Josh: My earliest memory of music in my life would have to be sitting in my nan’s living room in Oxford with my uncle. He had MTV2 on when Marilyn Manson’s video for Dope Show came on and I was transfixed by the sounds and images. I have always seen myself as an artistic type, always playing around with media. I looked up to people like Clown (from Slipknot) and Manson, and due to following artists like them for years, to me music became like painting time with sound.

DGM: What was the last gig that you attended as a fan?

SC: The last one we attended was seeing Periphery in Bristol last year. We finally saw them after about five years of missing their last few UK shows, which are few and far between as it is!

DGM: What is the album that you have in your collection or Spotify playlist that would surprise most people?

Josh: I was gifted a beautiful Jimi Hendrix ‘Electric Ladyland’ Deluxe Edition. It’s a big picture book with unreleased home sessions and demos alongside a digital remaster from the two-track master tapes. As for streaming, I would have to nominate my recent rediscovery of Duran Duran.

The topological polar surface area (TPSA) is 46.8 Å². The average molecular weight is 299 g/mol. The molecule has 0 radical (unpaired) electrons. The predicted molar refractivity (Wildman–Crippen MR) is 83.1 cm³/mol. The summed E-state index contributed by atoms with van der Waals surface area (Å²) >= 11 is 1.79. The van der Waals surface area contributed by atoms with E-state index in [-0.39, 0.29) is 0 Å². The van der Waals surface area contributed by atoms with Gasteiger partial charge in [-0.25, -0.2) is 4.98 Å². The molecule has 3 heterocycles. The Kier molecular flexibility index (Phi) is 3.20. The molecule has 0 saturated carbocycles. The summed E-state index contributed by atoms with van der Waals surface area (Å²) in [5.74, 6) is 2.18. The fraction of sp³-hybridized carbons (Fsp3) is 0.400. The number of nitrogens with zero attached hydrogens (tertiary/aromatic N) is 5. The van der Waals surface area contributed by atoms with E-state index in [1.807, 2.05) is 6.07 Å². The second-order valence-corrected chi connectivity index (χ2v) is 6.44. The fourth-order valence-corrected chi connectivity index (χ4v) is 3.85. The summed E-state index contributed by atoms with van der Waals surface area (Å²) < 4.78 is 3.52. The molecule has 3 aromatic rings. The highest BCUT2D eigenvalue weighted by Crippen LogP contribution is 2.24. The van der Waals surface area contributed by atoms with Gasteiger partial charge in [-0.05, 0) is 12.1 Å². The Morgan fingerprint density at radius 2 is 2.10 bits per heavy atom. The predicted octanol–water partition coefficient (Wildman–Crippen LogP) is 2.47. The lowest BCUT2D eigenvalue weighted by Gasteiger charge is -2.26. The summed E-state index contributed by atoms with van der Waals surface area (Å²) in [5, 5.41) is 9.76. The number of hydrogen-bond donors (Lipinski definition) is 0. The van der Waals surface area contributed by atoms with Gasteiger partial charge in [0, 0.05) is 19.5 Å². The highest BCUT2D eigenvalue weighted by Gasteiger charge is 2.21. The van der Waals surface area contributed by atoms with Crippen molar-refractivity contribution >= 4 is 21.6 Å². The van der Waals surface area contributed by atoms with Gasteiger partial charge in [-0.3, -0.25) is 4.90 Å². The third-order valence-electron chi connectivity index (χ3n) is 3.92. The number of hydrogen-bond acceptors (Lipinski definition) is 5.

Jamie: For me, it’s probably eastern artists like Lay and Taemin. A friend of mine introduced me to similar artists and they’re so goddamn cool. But, yeah, either that or the sheer amount of synthwave and darksynth on my Spotify account, as opposed to the usual stuff I listen to.

DGM: What are your plans for the remainder of 2020?

SC: As lockdown is still mostly in place, we are just focusing on writing as much material as possible so we have a good amount of songs that we can release steadily over the year. Like we mentioned earlier, eventually we want to put them together into an album. We are also working with a few different artists on several things so keep an eye out for those!

DGM: How active are you on social media and where can people connect with you?

SC: We are very responsive when it comes to social media and there are a good amount of ways that people can follow us and get in touch! The most common ones are Instagram and Facebook, but we also have our own website: which has all of our platforms linked under one page!